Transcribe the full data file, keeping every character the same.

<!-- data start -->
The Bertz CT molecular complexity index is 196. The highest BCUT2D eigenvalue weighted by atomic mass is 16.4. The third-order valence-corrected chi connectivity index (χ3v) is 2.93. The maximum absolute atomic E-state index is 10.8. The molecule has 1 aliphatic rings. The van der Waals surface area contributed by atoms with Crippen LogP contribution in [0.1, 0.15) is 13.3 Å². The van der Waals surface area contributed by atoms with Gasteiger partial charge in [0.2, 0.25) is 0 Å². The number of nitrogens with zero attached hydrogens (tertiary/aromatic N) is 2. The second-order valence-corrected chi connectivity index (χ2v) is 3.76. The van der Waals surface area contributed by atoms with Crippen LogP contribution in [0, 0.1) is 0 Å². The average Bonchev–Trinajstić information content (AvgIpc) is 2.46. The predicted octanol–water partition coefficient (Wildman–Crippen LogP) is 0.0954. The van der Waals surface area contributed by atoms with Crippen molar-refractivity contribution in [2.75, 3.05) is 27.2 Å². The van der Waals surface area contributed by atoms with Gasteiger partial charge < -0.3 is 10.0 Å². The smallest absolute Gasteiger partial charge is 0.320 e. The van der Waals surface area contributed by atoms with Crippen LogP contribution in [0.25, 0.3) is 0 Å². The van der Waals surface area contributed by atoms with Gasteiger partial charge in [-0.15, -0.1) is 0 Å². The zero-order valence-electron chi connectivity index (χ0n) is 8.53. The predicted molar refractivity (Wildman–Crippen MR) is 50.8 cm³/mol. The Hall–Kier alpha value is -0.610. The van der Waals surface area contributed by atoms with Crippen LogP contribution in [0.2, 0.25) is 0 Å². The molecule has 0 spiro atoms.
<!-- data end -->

The Bertz CT molecular complexity index is 196. The highest BCUT2D eigenvalue weighted by atomic mass is 16.4. The third-order valence-corrected chi connectivity index (χ3v) is 2.93. The maximum absolute atomic E-state index is 10.8. The molecule has 1 aliphatic rings. The van der Waals surface area contributed by atoms with Crippen LogP contribution in [0.1, 0.15) is 13.3 Å². The van der Waals surface area contributed by atoms with Gasteiger partial charge in [0.2, 0.25) is 0 Å². The number of nitrogens with zero attached hydrogens (tertiary/aromatic N) is 2. The second-order valence-corrected chi connectivity index (χ2v) is 3.76. The van der Waals surface area contributed by atoms with Crippen LogP contribution in [0, 0.1) is 0 Å². The average Bonchev–Trinajstić information content (AvgIpc) is 2.46. The predicted octanol–water partition coefficient (Wildman–Crippen LogP) is 0.0954. The van der Waals surface area contributed by atoms with Crippen molar-refractivity contribution in [2.75, 3.05) is 27.2 Å². The van der Waals surface area contributed by atoms with Gasteiger partial charge < -0.3 is 10.0 Å². The smallest absolute Gasteiger partial charge is 0.320 e. The van der Waals surface area contributed by atoms with Crippen LogP contribution in [0.25, 0.3) is 0 Å². The van der Waals surface area contributed by atoms with Gasteiger partial charge in [-0.15, -0.1) is 0 Å². The zero-order valence-electron chi connectivity index (χ0n) is 8.53. The predicted molar refractivity (Wildman–Crippen MR) is 50.8 cm³/mol. The Hall–Kier alpha value is -0.610. The van der Waals surface area contributed by atoms with Crippen LogP contribution in [0.2, 0.25) is 0 Å². The molecule has 0 spiro atoms.